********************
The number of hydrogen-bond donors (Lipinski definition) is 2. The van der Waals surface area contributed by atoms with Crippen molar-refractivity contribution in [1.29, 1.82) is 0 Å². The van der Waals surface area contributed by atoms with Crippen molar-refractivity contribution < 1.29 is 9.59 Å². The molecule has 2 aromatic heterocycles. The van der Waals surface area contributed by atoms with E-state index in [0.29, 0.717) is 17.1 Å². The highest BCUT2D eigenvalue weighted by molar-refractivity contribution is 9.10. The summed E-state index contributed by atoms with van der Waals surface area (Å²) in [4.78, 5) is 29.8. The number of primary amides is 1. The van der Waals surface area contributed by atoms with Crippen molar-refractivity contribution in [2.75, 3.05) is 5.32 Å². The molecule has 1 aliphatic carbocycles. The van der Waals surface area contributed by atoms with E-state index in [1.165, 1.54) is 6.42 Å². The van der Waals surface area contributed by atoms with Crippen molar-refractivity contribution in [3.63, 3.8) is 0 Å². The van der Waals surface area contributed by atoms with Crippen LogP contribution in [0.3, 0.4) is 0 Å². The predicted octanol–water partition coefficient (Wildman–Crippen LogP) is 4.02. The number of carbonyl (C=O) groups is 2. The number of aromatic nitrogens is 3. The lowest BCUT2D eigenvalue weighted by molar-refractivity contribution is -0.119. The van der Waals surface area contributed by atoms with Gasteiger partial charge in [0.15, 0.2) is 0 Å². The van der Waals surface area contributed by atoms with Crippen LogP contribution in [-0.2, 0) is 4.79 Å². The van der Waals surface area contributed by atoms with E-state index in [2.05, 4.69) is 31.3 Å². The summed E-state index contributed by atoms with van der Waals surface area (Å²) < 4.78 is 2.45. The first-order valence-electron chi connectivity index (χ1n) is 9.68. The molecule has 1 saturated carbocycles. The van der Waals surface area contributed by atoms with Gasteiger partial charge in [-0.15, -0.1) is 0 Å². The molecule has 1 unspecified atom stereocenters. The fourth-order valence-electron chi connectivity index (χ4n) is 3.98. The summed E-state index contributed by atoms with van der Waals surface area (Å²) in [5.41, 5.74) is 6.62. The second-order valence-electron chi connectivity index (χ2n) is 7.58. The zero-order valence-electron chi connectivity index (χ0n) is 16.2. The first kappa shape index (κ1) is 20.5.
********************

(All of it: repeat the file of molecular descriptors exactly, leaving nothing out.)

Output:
The number of hydrogen-bond donors (Lipinski definition) is 2. The van der Waals surface area contributed by atoms with Crippen molar-refractivity contribution in [1.29, 1.82) is 0 Å². The van der Waals surface area contributed by atoms with Crippen molar-refractivity contribution < 1.29 is 9.59 Å². The molecule has 2 aromatic heterocycles. The van der Waals surface area contributed by atoms with E-state index in [0.29, 0.717) is 17.1 Å². The highest BCUT2D eigenvalue weighted by molar-refractivity contribution is 9.10. The summed E-state index contributed by atoms with van der Waals surface area (Å²) in [4.78, 5) is 29.8. The number of primary amides is 1. The van der Waals surface area contributed by atoms with Crippen molar-refractivity contribution in [2.75, 3.05) is 5.32 Å². The molecule has 1 aliphatic carbocycles. The van der Waals surface area contributed by atoms with E-state index in [1.165, 1.54) is 6.42 Å². The van der Waals surface area contributed by atoms with Crippen molar-refractivity contribution in [3.63, 3.8) is 0 Å². The van der Waals surface area contributed by atoms with Crippen LogP contribution in [0.3, 0.4) is 0 Å². The predicted octanol–water partition coefficient (Wildman–Crippen LogP) is 4.02. The number of carbonyl (C=O) groups is 2. The number of aromatic nitrogens is 3. The lowest BCUT2D eigenvalue weighted by molar-refractivity contribution is -0.119. The van der Waals surface area contributed by atoms with Gasteiger partial charge in [0.15, 0.2) is 0 Å². The van der Waals surface area contributed by atoms with Crippen LogP contribution in [-0.2, 0) is 4.79 Å². The van der Waals surface area contributed by atoms with E-state index in [2.05, 4.69) is 31.3 Å². The summed E-state index contributed by atoms with van der Waals surface area (Å²) < 4.78 is 2.45. The first-order valence-electron chi connectivity index (χ1n) is 9.68. The molecule has 1 saturated carbocycles. The van der Waals surface area contributed by atoms with Gasteiger partial charge in [-0.15, -0.1) is 0 Å². The molecule has 1 unspecified atom stereocenters. The fourth-order valence-electron chi connectivity index (χ4n) is 3.98. The summed E-state index contributed by atoms with van der Waals surface area (Å²) in [5.41, 5.74) is 6.62. The second-order valence-electron chi connectivity index (χ2n) is 7.58. The zero-order valence-electron chi connectivity index (χ0n) is 16.2. The first kappa shape index (κ1) is 20.5.